Ohio Divorce Lawyer Answers More Questions about the Comparison between a Dissolution and Divorce
This article provides an additional overview of the dissolution process. Under Ohio law, dissolutions can provide a less costly and amicable alternative to divorce. If you have questions after reviewing this information and our prior blog post, we invite you to contact us to learn about your specific situation.
Why would I ever choose divorce given the many benefits of dissolution?
Many people have situations that are inappropriate for the dissolution process because they cannot agree on the proper resolution of all of their issues. If the parties are involved in an abusive relationship, or one spouse is particularly dominant, then a divorce offers access to a judge to mitigate the risk of one spouse exploiting the other spouse. The court also can impose temporary restraining orders that can prevent the more dominant or abusive spouse from manipulating the other party. If your spouse will not cooperate in signing any of the documents or cannot appear at a hearing, then the dissolution process cannot be utilized.
Do I need an attorney to enter into a dissolution with my spouse?
Although your attorney’s fees usually will be much lower, you might consider consulting with an attorney to evaluate various settlement proposals and to learn about your legal rights. An evaluation of a proposed settlement is virtually impossible when you do not know what to expect if a judge must rule on an issue during a contested divorce. Another reason you might want legal representation is to ensure that the documents needed to process your dissolution and the settlement are drafted properly. Many unrepresented parties struggle with the dissolution process because they lack the experience to make the marital agreement accurately reflect the terms of their agreement.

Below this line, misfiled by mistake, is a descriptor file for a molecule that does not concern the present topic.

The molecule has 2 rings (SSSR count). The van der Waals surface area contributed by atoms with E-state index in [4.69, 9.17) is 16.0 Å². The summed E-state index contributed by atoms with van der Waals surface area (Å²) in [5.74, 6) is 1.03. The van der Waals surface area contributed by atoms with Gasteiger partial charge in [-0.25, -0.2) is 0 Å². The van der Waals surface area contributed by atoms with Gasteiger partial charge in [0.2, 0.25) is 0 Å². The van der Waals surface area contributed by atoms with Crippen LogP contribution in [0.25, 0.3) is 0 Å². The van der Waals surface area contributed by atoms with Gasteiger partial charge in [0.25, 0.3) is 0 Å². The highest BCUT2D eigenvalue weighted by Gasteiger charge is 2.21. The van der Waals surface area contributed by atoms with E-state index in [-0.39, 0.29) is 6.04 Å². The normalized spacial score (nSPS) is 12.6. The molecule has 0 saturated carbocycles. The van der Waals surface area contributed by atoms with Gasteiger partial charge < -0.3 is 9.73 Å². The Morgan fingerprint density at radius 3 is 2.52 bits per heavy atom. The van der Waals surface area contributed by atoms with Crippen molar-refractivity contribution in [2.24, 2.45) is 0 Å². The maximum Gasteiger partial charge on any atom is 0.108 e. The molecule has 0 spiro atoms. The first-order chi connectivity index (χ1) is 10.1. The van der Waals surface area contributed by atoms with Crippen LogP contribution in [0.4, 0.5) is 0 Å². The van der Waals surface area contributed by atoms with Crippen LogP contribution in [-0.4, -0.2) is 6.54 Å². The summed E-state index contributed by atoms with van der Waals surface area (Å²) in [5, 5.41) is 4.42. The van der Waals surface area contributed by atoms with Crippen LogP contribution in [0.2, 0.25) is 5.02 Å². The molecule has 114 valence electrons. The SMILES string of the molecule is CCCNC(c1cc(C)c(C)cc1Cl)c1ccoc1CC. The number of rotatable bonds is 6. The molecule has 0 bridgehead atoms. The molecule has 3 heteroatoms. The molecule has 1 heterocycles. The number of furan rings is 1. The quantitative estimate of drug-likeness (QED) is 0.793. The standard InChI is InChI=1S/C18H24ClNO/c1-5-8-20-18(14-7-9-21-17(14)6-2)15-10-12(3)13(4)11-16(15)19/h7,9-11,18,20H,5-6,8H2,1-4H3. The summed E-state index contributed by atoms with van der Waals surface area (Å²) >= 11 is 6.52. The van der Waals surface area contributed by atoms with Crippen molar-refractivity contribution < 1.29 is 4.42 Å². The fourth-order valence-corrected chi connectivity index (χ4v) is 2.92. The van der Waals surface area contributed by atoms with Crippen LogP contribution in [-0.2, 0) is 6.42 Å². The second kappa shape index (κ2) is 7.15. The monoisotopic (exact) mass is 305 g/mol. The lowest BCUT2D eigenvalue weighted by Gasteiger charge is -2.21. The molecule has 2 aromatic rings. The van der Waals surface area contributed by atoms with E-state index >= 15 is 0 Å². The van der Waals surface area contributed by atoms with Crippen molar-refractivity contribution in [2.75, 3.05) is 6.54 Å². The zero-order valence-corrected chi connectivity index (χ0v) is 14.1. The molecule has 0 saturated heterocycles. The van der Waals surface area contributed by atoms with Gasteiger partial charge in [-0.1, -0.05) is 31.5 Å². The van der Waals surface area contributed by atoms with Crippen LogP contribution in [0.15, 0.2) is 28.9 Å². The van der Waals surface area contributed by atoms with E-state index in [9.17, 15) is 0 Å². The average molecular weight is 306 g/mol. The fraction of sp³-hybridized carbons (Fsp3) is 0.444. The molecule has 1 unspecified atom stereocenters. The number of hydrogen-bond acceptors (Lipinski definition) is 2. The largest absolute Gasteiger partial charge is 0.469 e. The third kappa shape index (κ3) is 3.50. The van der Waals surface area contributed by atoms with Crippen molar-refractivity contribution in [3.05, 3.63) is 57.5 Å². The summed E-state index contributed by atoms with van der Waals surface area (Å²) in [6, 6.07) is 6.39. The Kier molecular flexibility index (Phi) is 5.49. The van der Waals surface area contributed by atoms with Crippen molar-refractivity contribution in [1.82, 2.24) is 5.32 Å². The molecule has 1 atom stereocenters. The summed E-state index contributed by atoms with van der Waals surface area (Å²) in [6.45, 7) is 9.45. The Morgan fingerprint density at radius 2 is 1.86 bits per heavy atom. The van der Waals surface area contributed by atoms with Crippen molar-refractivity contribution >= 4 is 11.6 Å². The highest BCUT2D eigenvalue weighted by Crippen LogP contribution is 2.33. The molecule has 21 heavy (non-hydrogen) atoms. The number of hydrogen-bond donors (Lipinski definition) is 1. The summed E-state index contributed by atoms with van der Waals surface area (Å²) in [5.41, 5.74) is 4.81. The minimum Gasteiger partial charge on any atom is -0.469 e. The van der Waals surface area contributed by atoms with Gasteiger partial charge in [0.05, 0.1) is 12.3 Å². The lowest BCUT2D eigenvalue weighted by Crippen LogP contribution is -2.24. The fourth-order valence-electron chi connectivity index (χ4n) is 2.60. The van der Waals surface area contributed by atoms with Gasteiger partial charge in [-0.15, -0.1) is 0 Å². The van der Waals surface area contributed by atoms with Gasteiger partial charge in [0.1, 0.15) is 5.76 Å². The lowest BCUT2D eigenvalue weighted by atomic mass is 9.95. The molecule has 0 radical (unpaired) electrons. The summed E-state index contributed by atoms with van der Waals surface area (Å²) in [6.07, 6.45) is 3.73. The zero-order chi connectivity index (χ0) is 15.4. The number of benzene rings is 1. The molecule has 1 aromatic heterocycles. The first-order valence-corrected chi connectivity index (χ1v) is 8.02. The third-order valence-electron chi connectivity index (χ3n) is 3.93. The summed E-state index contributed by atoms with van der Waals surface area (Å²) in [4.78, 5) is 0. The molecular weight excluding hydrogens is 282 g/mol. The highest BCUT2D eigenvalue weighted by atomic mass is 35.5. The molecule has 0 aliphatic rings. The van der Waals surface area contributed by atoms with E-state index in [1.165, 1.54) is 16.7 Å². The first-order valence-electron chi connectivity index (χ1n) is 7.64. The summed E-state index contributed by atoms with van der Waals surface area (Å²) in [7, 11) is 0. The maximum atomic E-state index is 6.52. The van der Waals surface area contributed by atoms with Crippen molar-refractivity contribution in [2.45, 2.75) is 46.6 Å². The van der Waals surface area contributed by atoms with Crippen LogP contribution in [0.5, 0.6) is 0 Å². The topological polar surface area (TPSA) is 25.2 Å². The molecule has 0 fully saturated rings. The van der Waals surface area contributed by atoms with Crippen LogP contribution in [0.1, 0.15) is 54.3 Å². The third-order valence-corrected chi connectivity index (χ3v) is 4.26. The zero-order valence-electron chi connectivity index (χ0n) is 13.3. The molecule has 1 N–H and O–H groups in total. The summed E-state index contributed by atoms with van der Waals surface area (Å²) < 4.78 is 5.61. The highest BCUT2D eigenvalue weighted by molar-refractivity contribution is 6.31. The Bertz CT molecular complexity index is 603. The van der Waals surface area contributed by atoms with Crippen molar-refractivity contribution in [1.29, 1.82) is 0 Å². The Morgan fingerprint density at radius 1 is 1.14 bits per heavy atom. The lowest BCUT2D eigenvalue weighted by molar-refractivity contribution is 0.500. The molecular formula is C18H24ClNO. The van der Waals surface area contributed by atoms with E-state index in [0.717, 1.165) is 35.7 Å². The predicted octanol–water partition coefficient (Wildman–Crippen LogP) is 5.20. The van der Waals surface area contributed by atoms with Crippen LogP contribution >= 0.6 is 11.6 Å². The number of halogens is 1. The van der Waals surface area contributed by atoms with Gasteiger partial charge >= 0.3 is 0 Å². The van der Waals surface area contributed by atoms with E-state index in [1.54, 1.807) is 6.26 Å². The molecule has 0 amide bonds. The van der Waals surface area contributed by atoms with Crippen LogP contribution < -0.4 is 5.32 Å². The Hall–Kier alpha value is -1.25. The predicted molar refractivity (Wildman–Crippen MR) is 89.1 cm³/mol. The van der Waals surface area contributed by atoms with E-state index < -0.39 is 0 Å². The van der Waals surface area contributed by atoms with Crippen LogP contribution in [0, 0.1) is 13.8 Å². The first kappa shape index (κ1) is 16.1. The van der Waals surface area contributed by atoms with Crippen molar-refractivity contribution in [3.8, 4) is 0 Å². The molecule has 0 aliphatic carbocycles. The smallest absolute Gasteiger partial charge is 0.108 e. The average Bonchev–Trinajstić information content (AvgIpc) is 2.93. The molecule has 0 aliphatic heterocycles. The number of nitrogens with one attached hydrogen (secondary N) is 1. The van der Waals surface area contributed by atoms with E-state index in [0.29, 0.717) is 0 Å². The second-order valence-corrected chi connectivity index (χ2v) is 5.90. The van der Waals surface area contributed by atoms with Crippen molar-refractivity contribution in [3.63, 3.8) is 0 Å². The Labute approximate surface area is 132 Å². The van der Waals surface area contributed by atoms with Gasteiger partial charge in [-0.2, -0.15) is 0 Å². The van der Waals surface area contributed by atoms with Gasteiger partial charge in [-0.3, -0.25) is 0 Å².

Will I need to go to court if I use the dissolution process in Ohio?
Under Ohio law, a hearing will be scheduled after the dissolution documents have been filed with the court. Ohio law requires that the hearing occurs within 30 to 90 days after the documents are filed. Both parties are required to testify that they are satisfied with the terms of their agreement and that the agreement was not the product of force or coercion. The parties also will be asked some other questions, such as whether all assets and debts have been disclosed and whether the signatures on the documents bear their signatures. If one of the parties will not agree to attend a hearing, then an uncontested divorce will be a more appropriate option.
What documents must be submitted to complete the dissolution in Ohio?
While the main documents will be a marital settlement agreement, which sets forth the proposed resolution of all issues, there are other documents that also must be submitted. If the parties have children, a Shared Parenting Plan must be submitted (see above). A joint petition that requests the judge approve the marital settlement agreement and the shared parenting plan must be submitted requesting the court to approve the agreements of the parties.
How long will it take to complete the dissolution process in Ohio?
While dissolutions usually last far shorter than a divorce, the length of time to complete the process will depend on several factors. The most obvious factor involves the time it takes the parties to reach an agreement on the issues in the dissolution. Because the hearing will usually be scheduled within thirty to ninety days of submission of the dissolution paperwork, the process will be shorter than a divorce in most cases.
If you have questions about the dissolution process or divorce, we can answer your questions and explain your rights. Our Columbus divorce lawyers at Dawes Legal, LLC understand that you might have fears and concerns about divorce, so we focus on providing clear and timely explanations of your legal rights and options. We invite you to call us today 614-733-9999.